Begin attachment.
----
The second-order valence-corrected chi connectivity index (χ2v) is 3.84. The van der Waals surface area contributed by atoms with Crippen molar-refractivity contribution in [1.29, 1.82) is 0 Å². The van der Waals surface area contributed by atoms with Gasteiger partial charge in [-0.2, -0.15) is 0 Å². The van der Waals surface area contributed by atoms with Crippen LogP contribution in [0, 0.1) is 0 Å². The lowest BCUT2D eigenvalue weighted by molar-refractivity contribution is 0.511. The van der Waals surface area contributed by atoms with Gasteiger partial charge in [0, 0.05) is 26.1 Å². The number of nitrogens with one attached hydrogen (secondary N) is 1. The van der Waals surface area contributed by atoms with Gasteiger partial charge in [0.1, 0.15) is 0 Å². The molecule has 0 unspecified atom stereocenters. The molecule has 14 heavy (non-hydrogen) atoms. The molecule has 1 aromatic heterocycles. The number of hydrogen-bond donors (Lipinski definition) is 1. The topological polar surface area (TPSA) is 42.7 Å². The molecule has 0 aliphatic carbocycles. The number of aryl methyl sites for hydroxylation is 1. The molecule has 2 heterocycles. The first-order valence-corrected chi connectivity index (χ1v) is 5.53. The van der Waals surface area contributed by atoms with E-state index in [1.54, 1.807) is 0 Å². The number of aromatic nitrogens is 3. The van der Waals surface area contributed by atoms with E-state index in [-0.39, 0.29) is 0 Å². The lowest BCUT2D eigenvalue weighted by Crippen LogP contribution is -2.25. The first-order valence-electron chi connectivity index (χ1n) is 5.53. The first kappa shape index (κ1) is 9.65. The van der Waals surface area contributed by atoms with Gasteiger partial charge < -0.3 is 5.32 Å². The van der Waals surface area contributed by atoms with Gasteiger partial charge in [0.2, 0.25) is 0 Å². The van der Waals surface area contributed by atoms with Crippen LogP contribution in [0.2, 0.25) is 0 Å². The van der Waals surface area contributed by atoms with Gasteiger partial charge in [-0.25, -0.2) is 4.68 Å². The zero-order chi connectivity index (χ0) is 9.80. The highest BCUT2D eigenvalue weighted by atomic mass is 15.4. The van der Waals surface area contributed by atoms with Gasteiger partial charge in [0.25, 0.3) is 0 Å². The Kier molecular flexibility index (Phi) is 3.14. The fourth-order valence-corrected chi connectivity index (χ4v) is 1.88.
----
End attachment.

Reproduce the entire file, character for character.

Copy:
The second-order valence-corrected chi connectivity index (χ2v) is 3.84. The van der Waals surface area contributed by atoms with Crippen molar-refractivity contribution in [1.29, 1.82) is 0 Å². The van der Waals surface area contributed by atoms with Gasteiger partial charge in [-0.2, -0.15) is 0 Å². The van der Waals surface area contributed by atoms with Crippen LogP contribution in [0, 0.1) is 0 Å². The lowest BCUT2D eigenvalue weighted by molar-refractivity contribution is 0.511. The van der Waals surface area contributed by atoms with Gasteiger partial charge in [0, 0.05) is 26.1 Å². The number of nitrogens with one attached hydrogen (secondary N) is 1. The van der Waals surface area contributed by atoms with Gasteiger partial charge in [0.1, 0.15) is 0 Å². The molecule has 0 unspecified atom stereocenters. The molecule has 14 heavy (non-hydrogen) atoms. The molecule has 1 aromatic heterocycles. The number of hydrogen-bond donors (Lipinski definition) is 1. The topological polar surface area (TPSA) is 42.7 Å². The molecule has 0 aliphatic carbocycles. The number of aryl methyl sites for hydroxylation is 1. The molecule has 2 heterocycles. The first-order valence-corrected chi connectivity index (χ1v) is 5.53. The van der Waals surface area contributed by atoms with E-state index in [1.54, 1.807) is 0 Å². The number of aromatic nitrogens is 3. The van der Waals surface area contributed by atoms with E-state index in [-0.39, 0.29) is 0 Å². The lowest BCUT2D eigenvalue weighted by Crippen LogP contribution is -2.25. The first-order valence-electron chi connectivity index (χ1n) is 5.53. The first kappa shape index (κ1) is 9.65. The van der Waals surface area contributed by atoms with Gasteiger partial charge < -0.3 is 5.32 Å². The van der Waals surface area contributed by atoms with Gasteiger partial charge in [0.2, 0.25) is 0 Å². The van der Waals surface area contributed by atoms with Crippen LogP contribution in [0.2, 0.25) is 0 Å². The van der Waals surface area contributed by atoms with Gasteiger partial charge in [-0.25, -0.2) is 4.68 Å². The zero-order chi connectivity index (χ0) is 9.80. The highest BCUT2D eigenvalue weighted by atomic mass is 15.4. The van der Waals surface area contributed by atoms with Gasteiger partial charge in [0.25, 0.3) is 0 Å². The Kier molecular flexibility index (Phi) is 3.14. The fourth-order valence-corrected chi connectivity index (χ4v) is 1.88.